Tuesday, July 7, 2009
By an odd chance last night I ended up watching two films which dealt with the exact same themes. I was in Meryl Streep mood (make that me trying to watch all of Meryl's Academy Award nominated performances) so I got "One True Thing". I had a basic idea of what it was about: mom (Meryl) gets sick, hotshot daughter (Renée Zellweger) comes from the city to take care of her and make amends, all leading to a melodramatic assisted death thing.
After that was over I watched "The Barbarian Invasions", Denys Arcand's follow up to "The Decline of the American Empire", which had a plot I didn't know about. To my surprise it deals with an ill father (Rémy Girard) whose hotshot son (Stéphane Rousseau) comes from the city to take care of him and make amends, all leading to assisted death.
What made these events happen for me in the same night? I do not know. But the night ended up being a film lesson of sorts about do's and don'ts when it comes to family dramas.
Streep's film, yet it's hers, handles things in a slightly contrived way. It's all about the revelations and hidden feelings, instead of flowing naturally.
Zellweger has some trouble throughout the film not acting and you can see her figuring out what should her character do in the next scene. William Hurt plays her dad and while he's brilliant as usual, his character suffers the same problem most of the movie deals with and is the fact that they feel pretty aimless.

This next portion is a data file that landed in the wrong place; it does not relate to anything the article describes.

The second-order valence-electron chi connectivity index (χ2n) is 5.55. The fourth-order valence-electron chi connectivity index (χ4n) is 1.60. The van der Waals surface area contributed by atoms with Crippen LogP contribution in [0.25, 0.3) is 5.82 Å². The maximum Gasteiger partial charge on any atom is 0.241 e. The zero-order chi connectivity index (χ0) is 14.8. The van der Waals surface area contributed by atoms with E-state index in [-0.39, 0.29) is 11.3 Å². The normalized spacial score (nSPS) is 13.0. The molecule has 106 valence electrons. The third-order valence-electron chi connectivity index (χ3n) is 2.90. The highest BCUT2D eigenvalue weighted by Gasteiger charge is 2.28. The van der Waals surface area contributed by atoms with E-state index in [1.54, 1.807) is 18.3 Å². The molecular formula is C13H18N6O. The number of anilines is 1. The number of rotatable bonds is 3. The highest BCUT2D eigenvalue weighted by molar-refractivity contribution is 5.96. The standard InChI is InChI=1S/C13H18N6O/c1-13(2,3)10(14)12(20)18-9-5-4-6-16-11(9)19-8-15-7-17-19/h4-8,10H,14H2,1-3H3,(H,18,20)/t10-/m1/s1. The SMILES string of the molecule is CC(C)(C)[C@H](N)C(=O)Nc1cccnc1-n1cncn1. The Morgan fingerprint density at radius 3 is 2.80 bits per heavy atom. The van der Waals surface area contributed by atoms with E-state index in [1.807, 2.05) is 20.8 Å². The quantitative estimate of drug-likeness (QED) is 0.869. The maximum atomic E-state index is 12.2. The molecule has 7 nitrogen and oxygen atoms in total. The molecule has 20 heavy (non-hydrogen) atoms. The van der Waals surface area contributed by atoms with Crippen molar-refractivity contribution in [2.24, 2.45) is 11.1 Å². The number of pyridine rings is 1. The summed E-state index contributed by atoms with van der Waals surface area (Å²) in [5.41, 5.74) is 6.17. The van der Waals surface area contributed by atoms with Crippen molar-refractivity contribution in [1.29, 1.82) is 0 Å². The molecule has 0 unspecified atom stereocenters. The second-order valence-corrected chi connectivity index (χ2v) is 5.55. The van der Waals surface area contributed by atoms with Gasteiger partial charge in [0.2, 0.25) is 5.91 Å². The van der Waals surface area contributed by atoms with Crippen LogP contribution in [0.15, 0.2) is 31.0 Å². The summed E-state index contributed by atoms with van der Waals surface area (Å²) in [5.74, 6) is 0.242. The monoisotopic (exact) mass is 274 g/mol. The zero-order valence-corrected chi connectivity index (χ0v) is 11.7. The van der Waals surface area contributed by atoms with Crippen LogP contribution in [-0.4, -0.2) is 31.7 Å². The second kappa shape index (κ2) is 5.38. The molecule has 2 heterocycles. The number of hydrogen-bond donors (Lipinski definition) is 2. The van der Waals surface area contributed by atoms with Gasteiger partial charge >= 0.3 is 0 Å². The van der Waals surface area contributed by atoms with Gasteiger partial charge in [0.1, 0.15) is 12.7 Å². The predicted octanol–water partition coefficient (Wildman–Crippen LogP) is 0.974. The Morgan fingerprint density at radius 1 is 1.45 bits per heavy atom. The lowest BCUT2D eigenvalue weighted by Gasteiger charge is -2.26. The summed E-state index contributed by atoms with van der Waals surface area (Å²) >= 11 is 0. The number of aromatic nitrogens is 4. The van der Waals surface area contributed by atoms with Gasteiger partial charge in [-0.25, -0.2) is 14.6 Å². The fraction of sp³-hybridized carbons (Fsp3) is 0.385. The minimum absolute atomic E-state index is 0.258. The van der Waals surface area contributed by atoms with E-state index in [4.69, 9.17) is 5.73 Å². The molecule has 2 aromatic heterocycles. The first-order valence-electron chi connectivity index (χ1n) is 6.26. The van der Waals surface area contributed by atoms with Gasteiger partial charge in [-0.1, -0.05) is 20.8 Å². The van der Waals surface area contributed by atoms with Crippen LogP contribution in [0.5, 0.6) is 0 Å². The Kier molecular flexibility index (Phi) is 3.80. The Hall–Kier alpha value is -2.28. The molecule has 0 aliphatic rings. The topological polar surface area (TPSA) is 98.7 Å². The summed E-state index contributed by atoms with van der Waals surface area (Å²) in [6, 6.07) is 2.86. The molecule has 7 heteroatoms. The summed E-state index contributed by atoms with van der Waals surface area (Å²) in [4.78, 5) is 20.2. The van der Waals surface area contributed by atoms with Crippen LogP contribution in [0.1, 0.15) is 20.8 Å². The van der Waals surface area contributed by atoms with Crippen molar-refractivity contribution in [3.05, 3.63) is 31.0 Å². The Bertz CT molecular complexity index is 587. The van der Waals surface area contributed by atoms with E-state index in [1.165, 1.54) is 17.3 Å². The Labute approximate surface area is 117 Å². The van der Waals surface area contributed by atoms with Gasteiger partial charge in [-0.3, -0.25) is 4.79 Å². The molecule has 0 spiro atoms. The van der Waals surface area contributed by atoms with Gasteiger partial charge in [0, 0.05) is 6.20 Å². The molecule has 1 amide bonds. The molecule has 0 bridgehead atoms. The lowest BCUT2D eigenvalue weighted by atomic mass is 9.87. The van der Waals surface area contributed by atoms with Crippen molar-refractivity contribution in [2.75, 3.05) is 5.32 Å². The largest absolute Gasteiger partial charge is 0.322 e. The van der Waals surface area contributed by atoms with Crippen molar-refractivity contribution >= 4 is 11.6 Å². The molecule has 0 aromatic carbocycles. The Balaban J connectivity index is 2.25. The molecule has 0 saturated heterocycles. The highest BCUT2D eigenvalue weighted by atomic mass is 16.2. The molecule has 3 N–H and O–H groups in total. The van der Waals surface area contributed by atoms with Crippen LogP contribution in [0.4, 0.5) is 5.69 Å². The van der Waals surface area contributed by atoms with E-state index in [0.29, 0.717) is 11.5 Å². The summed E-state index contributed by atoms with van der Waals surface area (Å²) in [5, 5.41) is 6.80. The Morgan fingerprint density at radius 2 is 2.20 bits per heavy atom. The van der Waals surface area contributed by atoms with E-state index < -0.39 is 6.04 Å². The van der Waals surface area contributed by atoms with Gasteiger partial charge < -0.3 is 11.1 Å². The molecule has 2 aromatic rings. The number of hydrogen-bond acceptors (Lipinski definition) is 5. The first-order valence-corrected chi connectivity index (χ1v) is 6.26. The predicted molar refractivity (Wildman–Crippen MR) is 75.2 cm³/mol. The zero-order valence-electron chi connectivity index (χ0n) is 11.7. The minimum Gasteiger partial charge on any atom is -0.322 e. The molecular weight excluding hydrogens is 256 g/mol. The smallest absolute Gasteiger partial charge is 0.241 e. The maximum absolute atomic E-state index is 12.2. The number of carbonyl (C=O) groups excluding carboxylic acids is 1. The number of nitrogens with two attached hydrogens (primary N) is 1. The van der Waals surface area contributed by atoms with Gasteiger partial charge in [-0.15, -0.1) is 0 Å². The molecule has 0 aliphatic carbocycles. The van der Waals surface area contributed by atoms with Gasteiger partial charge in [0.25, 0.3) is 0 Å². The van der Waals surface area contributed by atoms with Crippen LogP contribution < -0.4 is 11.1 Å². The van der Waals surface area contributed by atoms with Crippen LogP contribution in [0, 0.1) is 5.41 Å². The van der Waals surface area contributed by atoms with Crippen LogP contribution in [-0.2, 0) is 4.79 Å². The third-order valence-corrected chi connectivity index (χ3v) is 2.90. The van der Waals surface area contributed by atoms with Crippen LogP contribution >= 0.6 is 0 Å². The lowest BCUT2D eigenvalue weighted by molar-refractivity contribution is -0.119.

The film can't hide its tricky sentimentalism when it comes up with a rather unnecessary subplot involving a police investigation dealing with the whole suicide thing.
Of course Meryl rises up and makes the entire film seem less like a Lifetime flick of the week and more like an existential meditation of compromise and love.
She suffers with such dignity that every single attempt to turn her scenes into a cornucopia of corniness becomes testament to someone who can do it all, and does!
Arcand's film on the other side doesn't take itself too seriously. Before long there are subplots with heroine junkies, corrupt hospital unions and "Empire"'s array of literate, vicious characters who cheer up the dying man with their sexcapades, erudite conversations and wicked sense of humor.
You can't really feel death looming over this movie in the way you feel it in "One True Thing". Does this mean that one is in a denial of sorts while the other deals with things more straightforward? Or is perhaps death, in a Bergmanian way, something that should be received with as much fear as humor?
All this made me wonder what would it have been like if Meryl was part of "The Barbarian Invasions"' ensemble.
For one Marie-Josée Croze would've said goodbye to that Best Actress award at Cannes (I don't see what they saw in her, especially not in the year of Nicole Kidman in "Dogville" at the festival...) Streep does dry humor-and all humor-like no other thespian and she would've known exactly how much tears to put into the sentimental moments.
She would've been perfect, but alas she can't be in every movie.
Have you seen these two movies? If so had you seen the similarities? And do you prefer one over the other?